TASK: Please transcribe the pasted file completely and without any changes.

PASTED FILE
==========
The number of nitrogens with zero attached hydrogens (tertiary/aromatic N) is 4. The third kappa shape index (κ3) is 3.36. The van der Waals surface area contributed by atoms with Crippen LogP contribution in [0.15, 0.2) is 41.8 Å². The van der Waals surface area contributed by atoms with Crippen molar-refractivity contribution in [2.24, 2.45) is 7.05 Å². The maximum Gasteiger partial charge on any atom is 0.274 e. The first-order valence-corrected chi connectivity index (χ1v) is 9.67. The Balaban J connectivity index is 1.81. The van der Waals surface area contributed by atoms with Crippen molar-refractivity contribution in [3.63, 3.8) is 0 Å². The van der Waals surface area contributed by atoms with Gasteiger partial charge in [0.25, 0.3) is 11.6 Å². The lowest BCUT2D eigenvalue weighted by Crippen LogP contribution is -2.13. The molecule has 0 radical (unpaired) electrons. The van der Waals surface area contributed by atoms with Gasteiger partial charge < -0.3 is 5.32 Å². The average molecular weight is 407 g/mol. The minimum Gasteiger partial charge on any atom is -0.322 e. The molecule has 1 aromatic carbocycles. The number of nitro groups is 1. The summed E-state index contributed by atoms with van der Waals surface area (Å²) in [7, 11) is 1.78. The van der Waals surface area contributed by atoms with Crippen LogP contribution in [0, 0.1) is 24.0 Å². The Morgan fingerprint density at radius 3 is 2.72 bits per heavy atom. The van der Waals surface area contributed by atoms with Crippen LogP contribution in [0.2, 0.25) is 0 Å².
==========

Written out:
The number of nitrogens with zero attached hydrogens (tertiary/aromatic N) is 4. The third kappa shape index (κ3) is 3.36. The van der Waals surface area contributed by atoms with Crippen LogP contribution in [0.15, 0.2) is 41.8 Å². The van der Waals surface area contributed by atoms with Crippen molar-refractivity contribution in [2.24, 2.45) is 7.05 Å². The maximum Gasteiger partial charge on any atom is 0.274 e. The first-order valence-corrected chi connectivity index (χ1v) is 9.67. The Balaban J connectivity index is 1.81. The van der Waals surface area contributed by atoms with Crippen molar-refractivity contribution in [3.63, 3.8) is 0 Å². The van der Waals surface area contributed by atoms with Gasteiger partial charge in [0.25, 0.3) is 11.6 Å². The lowest BCUT2D eigenvalue weighted by Crippen LogP contribution is -2.13. The molecule has 0 radical (unpaired) electrons. The van der Waals surface area contributed by atoms with Gasteiger partial charge < -0.3 is 5.32 Å². The average molecular weight is 407 g/mol. The minimum Gasteiger partial charge on any atom is -0.322 e. The molecule has 1 aromatic carbocycles. The number of nitro groups is 1. The summed E-state index contributed by atoms with van der Waals surface area (Å²) in [7, 11) is 1.78. The van der Waals surface area contributed by atoms with Crippen LogP contribution in [0, 0.1) is 24.0 Å². The Morgan fingerprint density at radius 3 is 2.72 bits per heavy atom. The van der Waals surface area contributed by atoms with Crippen LogP contribution in [0.2, 0.25) is 0 Å².